– One of my primary content marketing goal is to connect with like-minded writers and authors, especially those that have faced similar challenges as BIPOC writers or exophonic writers. I like to communicate with subscribers who are fellow fiction writers or avid readers. I want to learn more about who they are and what they want so I can refine my writer brand or author brand.

Educate the audience: I started tracking the views on my blog and About page to identify what the organic searches are. If lucky, somebody took an interest in my CTA (call to action) and subscribed, which allows me to ask them directly what they would like to learn more about and if there is any way I can share my experiences and be of service to them. I discovered that sharing tips and knowledge with fellow writers is precious. So, don’t let your introversion stop you from communicating with people. They can’t bite you through the screen.

Content Marketing Audience

Empathy—that’s ultimately how you connect with your readers and how you market yourself. The more your reader can relate to your experiences and struggles, the more they will connect with you. Show them your strong character and offer advice on how to take control.

Your CTA can be a bribe (i.e., a free “how-to” eBook or opening chapters of your novel). Offer readers some freebies, so they become a part of your newsletter subscription.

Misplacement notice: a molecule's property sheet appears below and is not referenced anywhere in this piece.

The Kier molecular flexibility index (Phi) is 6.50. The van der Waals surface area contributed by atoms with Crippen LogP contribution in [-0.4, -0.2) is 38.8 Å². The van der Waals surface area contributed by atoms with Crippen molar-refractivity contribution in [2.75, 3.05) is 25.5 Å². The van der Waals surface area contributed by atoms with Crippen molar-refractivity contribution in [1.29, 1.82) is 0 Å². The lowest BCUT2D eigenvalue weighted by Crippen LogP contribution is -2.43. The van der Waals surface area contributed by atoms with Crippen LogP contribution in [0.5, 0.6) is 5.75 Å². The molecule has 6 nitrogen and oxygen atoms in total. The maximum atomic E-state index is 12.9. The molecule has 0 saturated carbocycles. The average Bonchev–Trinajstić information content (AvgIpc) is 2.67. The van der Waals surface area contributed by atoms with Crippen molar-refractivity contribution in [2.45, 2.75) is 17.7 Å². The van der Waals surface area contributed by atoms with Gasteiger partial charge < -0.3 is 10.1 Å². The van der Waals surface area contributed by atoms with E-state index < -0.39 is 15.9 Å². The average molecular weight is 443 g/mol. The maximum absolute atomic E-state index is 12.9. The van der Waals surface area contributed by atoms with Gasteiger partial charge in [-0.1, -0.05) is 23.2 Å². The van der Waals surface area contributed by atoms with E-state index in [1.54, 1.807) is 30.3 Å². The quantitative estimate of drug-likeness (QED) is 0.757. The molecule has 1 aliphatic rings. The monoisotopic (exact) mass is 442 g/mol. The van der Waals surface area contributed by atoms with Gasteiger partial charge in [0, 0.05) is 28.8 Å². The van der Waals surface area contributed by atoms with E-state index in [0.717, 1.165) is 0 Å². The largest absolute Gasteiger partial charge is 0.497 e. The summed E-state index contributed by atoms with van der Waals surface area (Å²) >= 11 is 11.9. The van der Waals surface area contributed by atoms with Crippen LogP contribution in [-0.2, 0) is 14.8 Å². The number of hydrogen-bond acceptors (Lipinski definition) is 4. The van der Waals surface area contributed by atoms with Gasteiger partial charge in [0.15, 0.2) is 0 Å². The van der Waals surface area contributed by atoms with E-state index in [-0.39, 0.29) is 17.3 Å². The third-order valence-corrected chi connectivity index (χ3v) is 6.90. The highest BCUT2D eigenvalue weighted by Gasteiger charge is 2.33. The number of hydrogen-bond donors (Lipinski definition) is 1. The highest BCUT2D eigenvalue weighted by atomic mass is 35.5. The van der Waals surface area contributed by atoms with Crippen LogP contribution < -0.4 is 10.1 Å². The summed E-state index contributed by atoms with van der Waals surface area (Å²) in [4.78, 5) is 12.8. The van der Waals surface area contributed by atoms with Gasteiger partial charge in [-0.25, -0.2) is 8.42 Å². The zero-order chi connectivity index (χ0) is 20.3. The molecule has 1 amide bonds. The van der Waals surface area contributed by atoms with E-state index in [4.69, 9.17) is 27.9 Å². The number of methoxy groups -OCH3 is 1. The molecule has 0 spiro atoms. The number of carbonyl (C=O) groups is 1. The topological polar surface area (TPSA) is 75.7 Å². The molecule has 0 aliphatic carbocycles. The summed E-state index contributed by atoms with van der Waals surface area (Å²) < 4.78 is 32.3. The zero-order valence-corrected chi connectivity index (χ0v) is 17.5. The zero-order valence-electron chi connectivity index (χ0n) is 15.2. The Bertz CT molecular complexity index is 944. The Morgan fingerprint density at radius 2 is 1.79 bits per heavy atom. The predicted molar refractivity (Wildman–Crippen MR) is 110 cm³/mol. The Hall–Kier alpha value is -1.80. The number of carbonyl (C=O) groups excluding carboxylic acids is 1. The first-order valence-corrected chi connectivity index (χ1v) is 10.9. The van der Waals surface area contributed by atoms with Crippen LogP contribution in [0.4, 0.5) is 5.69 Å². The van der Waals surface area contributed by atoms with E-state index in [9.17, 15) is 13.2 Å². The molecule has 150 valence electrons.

Quote a mutual favourite author and see their reaction. Unfortunately, this is not like making friends at school. Even though connecting online is not quite the same, you can still make lifelong friends. Often, this is the ideal way for introverts to connect with others.

Remember that we’re writers, after all, not an enterprise or a multi-million-dollar company. They have a target audience within a specific niche. On the other hand, authors look at the relationship between a genre (or niche for copywriters) and a target audience. Choosing a category and narrowing down your demographic factors is crucial. It helps you stand out and limit competition. You should also track your competitors and analyze what makes them successful (an SEO tool will do that or use your Google Analytics statistics to see what you need to improve). 

Your book will be similar to what’s already out there. Tell your readers what makes your book so different and unique. What does it offer that other books don’t?